The weather has finally cleared up and now is the time to get out in the yard and get your hands dirty.
Start on the flowerbeds by pulling out the weeds that have magically popped up in the last two months. Be sure to get the taproot (main feeding root) of the plant and pull. Place the pulled weeds in a yard waste container – don’t discard them in the bed.
You may also want to cut in the edge to your flowerbeds if you don’t have something that separates the grass from the bed. A square spade or shovel will work great for that job.
After the beds have been cleaned, try trimming or pruning the perennials from last year (best to do in early March). If necessary, trim any bushes or trees that are blocking your house number. The number should be visible from the road in case of an emergency since blocked house numbers prevent speedy service from emergency responders.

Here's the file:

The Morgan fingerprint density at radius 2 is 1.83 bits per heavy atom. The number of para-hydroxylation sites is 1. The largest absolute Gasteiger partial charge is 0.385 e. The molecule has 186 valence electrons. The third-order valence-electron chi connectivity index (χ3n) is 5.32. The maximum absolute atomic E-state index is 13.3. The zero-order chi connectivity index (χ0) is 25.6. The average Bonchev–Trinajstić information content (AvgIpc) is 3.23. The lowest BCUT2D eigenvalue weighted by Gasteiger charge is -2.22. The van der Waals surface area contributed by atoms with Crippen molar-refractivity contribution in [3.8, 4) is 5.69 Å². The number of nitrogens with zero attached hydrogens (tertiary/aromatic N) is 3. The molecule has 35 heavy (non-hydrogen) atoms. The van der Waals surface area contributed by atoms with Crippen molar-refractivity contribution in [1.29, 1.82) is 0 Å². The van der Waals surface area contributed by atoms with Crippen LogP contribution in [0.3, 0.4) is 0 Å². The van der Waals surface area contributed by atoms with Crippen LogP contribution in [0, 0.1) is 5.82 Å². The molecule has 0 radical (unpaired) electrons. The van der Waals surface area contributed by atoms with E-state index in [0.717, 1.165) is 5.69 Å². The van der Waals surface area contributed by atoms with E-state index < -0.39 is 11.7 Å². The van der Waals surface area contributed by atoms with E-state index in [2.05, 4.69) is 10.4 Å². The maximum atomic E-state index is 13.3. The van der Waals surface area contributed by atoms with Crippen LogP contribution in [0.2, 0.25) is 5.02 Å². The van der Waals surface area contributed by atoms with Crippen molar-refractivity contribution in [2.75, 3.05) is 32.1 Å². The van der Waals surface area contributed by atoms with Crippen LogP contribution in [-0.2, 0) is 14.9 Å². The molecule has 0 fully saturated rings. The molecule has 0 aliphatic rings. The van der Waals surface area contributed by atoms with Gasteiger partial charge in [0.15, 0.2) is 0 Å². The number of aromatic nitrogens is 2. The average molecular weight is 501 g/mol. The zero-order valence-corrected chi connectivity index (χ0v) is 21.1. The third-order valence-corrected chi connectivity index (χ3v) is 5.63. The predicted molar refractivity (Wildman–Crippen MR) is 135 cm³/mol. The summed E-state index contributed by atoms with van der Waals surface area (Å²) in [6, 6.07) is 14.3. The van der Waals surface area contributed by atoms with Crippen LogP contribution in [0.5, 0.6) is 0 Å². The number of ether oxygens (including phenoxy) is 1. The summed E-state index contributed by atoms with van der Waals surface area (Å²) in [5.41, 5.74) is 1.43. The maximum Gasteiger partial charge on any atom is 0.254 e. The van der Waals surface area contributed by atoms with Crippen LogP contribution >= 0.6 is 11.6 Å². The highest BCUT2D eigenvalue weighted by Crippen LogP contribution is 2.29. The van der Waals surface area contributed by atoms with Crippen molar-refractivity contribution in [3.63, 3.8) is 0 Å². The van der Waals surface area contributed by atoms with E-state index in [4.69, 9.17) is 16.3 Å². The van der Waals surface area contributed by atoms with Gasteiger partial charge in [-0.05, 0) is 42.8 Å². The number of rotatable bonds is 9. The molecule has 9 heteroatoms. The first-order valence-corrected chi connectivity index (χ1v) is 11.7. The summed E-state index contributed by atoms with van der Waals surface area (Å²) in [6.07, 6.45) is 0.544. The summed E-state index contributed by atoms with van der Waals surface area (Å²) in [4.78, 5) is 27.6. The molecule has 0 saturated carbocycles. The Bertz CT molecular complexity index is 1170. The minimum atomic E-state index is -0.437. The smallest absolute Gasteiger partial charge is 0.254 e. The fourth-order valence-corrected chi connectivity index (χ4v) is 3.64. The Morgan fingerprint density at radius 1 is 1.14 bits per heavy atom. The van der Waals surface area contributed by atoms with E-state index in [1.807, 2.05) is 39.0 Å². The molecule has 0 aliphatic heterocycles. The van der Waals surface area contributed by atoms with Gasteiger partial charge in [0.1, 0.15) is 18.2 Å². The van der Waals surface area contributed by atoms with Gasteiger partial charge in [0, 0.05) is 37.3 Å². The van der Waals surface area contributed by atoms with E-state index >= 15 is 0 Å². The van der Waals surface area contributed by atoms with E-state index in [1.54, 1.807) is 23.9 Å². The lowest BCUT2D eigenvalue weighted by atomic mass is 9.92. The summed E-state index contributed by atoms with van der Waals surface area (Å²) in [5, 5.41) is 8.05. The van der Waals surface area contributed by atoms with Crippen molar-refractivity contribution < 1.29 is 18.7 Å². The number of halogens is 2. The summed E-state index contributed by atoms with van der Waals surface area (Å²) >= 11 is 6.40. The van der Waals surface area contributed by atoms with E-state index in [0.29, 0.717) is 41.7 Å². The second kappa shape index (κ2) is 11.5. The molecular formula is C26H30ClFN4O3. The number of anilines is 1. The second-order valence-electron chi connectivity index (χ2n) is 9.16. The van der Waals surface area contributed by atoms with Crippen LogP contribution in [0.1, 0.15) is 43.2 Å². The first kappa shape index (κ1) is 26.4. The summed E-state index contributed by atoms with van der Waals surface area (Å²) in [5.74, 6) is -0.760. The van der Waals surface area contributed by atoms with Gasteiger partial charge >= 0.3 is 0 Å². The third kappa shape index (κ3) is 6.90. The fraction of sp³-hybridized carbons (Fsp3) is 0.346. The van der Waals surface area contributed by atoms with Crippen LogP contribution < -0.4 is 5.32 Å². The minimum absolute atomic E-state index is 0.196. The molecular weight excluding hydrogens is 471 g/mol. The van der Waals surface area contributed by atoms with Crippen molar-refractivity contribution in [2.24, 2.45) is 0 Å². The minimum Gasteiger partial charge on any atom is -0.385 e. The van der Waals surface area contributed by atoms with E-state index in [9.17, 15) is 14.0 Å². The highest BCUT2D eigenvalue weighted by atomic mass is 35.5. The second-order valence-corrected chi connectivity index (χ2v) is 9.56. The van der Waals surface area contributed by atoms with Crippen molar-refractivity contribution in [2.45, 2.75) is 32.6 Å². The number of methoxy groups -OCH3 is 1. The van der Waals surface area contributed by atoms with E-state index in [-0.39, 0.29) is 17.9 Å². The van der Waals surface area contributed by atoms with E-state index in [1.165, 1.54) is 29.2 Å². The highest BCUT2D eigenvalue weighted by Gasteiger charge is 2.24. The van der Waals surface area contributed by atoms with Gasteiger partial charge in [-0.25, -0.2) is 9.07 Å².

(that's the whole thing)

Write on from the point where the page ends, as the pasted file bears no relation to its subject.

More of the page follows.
Some perennials may be split and moved prior to popping too far out of the ground too. Share them with your neighbor, as your neighbor may have some nice perennials they may want to share with you.
Once the beds are cleaned up, it is time to put down mulch. Some people use a weed barrier fabric and others just put the mulch down thick. Either way, start closest to the house and work out toward the grass. Do not pile mulch too high against the house, as subterranean termites may build mud tunnels along the house. Hidden behind the mulch, these buggers may go undetected.
After mulching, put down a weed inhibitor such as Preen. Sprinkle it on the mulch as directed.
You will have months of beautiful beds with a little effort this time of the year.
– Steve and Lynn Castle
CAPTION: Lynn and Steve Castle, owners of Castle’s Garden Center